This one is from a few years back – a lecturer in a teacher training college asked us to look at his presentations following some very direct feedback from the student body. It was standard, soporific, headlines-and-bullet-points stuff, guaranteed to render any audience unconscious in minutes. A sample:
Pretty awful, but nothing we haven’t all seen a thousand times before:
  • Slide overloaded with text.
  • Entire sentences up there, slavishly read out by the presenter.
  • All the elements displayed at once, so the audience is guaranteed to read ahead.
  • In short – a slide that is entirely for the presenter’s benefit, not at all for the audience’s.
And the whole lecture series was composed of slides like this. This was not a malicious, or even a lazy act by the lecturer. It had genuinely never occurred to him that his slides were this bad – after all, he had been using them without complaint for years, and he saw slides exactly like this every day, displayed both by colleagues and by his students. He liked the visual version of his material that we produced (we animated each of the three concepts to appear onscreen individually, in time with his talk):
His only concern was that, while he was intimately familiar with all the material in his lectures, he was used to having the ‘crutch’ of his verbiage up onscreen to refer to during his talks. We solved this by dropping the text of his bullet points (there had been an average of 3,000 words onscreen per lecture) into the notes section of his PowerPoint and showing him how to use Presenter Tools when he was lecturing. This had the added benefit of providing him with student-friendly handouts to put up on the server.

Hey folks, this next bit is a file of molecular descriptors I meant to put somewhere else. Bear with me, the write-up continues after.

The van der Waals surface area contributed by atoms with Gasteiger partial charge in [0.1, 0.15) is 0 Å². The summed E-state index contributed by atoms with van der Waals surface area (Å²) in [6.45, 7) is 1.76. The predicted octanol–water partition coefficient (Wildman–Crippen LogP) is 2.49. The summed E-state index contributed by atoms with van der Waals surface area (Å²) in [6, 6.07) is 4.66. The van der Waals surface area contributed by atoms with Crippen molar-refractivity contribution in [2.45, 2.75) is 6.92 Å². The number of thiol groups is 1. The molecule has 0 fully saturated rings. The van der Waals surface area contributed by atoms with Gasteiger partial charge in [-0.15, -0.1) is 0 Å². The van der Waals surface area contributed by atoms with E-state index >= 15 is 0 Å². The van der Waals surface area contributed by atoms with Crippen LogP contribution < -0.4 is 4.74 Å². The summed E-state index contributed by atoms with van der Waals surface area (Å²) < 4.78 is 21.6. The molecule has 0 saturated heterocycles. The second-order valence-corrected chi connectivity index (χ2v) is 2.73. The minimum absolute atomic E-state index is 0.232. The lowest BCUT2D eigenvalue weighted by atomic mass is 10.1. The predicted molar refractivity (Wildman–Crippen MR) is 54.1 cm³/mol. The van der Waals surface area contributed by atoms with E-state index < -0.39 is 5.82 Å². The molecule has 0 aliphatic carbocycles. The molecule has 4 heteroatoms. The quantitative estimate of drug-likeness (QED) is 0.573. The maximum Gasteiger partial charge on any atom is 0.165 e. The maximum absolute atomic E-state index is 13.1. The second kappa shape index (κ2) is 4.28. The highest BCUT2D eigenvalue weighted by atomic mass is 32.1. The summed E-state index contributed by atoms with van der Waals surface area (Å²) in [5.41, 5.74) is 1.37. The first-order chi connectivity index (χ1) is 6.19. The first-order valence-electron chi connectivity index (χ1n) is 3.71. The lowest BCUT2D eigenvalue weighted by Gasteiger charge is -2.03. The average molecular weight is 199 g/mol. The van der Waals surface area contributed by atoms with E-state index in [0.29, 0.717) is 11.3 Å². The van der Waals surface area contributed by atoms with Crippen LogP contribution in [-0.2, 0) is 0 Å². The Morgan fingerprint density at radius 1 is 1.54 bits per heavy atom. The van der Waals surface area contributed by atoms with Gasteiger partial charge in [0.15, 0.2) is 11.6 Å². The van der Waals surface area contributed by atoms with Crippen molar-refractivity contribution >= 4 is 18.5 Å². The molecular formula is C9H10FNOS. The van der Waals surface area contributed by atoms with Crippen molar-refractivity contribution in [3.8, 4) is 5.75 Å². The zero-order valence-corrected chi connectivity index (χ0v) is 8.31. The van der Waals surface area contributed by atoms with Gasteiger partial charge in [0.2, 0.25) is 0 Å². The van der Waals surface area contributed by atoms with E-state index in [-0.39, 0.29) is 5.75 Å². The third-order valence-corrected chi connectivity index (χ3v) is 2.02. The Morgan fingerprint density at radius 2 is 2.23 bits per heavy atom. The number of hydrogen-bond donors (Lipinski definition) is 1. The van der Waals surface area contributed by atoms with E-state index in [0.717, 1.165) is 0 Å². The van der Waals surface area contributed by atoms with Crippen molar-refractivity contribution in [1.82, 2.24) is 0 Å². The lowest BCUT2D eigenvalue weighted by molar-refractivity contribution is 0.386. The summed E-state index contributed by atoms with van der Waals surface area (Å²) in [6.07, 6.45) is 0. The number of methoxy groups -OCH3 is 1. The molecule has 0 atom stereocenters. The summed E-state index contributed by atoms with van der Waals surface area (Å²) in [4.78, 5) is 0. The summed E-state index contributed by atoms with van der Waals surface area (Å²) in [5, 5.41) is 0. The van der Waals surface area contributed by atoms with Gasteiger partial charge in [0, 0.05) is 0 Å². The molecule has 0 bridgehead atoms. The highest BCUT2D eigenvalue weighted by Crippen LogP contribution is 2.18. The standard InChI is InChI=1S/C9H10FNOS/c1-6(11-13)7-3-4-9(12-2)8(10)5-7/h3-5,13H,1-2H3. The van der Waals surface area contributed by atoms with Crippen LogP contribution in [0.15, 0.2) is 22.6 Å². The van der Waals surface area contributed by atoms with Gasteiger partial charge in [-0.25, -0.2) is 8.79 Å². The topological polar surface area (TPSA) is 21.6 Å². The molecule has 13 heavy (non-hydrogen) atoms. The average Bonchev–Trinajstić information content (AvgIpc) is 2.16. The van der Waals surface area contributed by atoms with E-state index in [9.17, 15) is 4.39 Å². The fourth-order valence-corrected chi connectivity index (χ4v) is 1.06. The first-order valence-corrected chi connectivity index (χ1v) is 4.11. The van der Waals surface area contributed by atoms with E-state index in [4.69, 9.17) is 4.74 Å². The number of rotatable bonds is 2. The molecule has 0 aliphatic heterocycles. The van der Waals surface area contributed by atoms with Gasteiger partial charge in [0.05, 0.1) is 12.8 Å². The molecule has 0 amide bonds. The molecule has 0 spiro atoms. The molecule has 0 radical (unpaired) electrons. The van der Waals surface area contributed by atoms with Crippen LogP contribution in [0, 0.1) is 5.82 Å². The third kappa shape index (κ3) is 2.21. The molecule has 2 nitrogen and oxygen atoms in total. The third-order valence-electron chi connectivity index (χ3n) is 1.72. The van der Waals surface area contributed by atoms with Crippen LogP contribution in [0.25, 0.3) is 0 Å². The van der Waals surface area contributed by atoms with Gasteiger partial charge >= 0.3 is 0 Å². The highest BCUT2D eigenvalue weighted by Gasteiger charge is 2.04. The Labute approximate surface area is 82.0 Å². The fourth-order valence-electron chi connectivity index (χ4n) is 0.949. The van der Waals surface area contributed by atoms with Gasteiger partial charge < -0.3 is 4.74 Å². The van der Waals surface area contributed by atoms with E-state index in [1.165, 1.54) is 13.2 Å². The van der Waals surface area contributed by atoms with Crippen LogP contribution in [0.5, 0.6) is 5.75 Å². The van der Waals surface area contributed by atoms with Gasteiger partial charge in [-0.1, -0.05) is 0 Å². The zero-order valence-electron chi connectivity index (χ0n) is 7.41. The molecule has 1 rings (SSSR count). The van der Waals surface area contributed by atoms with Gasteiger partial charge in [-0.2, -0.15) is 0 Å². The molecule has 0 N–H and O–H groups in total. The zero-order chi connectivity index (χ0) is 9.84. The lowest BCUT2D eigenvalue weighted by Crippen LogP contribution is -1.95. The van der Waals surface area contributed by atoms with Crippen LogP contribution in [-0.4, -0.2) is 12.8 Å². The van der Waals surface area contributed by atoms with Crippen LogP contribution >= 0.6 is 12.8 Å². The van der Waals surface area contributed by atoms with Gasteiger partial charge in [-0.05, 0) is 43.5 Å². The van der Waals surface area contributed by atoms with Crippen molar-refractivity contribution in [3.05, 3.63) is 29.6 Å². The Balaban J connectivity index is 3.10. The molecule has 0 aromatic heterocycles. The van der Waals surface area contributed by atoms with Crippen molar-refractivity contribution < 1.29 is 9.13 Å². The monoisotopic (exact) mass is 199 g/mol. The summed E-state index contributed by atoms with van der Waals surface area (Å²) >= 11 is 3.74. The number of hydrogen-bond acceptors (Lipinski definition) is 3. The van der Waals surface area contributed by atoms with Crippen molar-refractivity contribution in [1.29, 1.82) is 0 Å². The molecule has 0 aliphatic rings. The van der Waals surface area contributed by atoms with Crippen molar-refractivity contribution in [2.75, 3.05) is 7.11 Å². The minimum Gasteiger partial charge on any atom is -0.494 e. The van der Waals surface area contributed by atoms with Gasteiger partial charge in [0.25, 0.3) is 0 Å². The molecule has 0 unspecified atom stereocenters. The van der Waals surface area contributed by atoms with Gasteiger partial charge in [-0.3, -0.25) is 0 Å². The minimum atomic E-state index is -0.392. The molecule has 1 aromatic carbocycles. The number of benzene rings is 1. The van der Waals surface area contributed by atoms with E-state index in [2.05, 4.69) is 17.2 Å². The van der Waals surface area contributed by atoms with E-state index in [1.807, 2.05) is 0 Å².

Are you still having endless streams of bullet points inflicted on you in your working life? Perhaps you are the one doing the inflicting? Why? Why are bullet-heavy slides like this still so prevalent? I was doing a look-see for a big law firm recently and their material was even worse than this – logos on every slide, page numbering, pointless floating elements, and lengthy paragraphs of text on every slide, rendering the presenter more or less superfluous. When I gently (I was gentle – honest!) asked them why they were so vested in this style of presentation they said:
  • This is what everyone else is doing – it’s the industry norm.
  • We need lots of text on there for when we hand out the presentation after the talk.

If you are reading this blog, it is likely that you disagree with both of the defensive statements above. How would you disabuse them of these notions? Would the solutions I presented above work for a law firm? How would you get them to change? What would you say to them?